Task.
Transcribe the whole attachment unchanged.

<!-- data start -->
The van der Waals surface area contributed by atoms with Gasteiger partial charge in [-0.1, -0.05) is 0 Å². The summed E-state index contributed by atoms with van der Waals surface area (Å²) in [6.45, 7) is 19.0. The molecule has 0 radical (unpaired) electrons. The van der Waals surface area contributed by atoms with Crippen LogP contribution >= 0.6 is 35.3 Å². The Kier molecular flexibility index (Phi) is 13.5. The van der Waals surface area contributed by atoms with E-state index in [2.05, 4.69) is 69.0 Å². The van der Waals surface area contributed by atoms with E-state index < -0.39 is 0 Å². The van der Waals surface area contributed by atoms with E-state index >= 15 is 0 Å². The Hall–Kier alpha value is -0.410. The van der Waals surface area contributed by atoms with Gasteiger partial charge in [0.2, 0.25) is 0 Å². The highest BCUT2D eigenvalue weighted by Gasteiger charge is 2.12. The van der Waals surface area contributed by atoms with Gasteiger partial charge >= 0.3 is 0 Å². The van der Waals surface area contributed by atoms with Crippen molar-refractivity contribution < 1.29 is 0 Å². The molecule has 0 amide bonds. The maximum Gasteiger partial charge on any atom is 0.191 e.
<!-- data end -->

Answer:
The van der Waals surface area contributed by atoms with Gasteiger partial charge in [-0.1, -0.05) is 0 Å². The summed E-state index contributed by atoms with van der Waals surface area (Å²) in [6.45, 7) is 19.0. The molecule has 0 radical (unpaired) electrons. The van der Waals surface area contributed by atoms with Crippen LogP contribution >= 0.6 is 35.3 Å². The Kier molecular flexibility index (Phi) is 13.5. The van der Waals surface area contributed by atoms with E-state index in [2.05, 4.69) is 69.0 Å². The van der Waals surface area contributed by atoms with E-state index < -0.39 is 0 Å². The van der Waals surface area contributed by atoms with E-state index >= 15 is 0 Å². The Hall–Kier alpha value is -0.410. The van der Waals surface area contributed by atoms with Gasteiger partial charge in [0.2, 0.25) is 0 Å². The highest BCUT2D eigenvalue weighted by Gasteiger charge is 2.12. The van der Waals surface area contributed by atoms with Gasteiger partial charge >= 0.3 is 0 Å². The van der Waals surface area contributed by atoms with Crippen molar-refractivity contribution < 1.29 is 0 Å². The molecule has 0 amide bonds. The maximum Gasteiger partial charge on any atom is 0.191 e.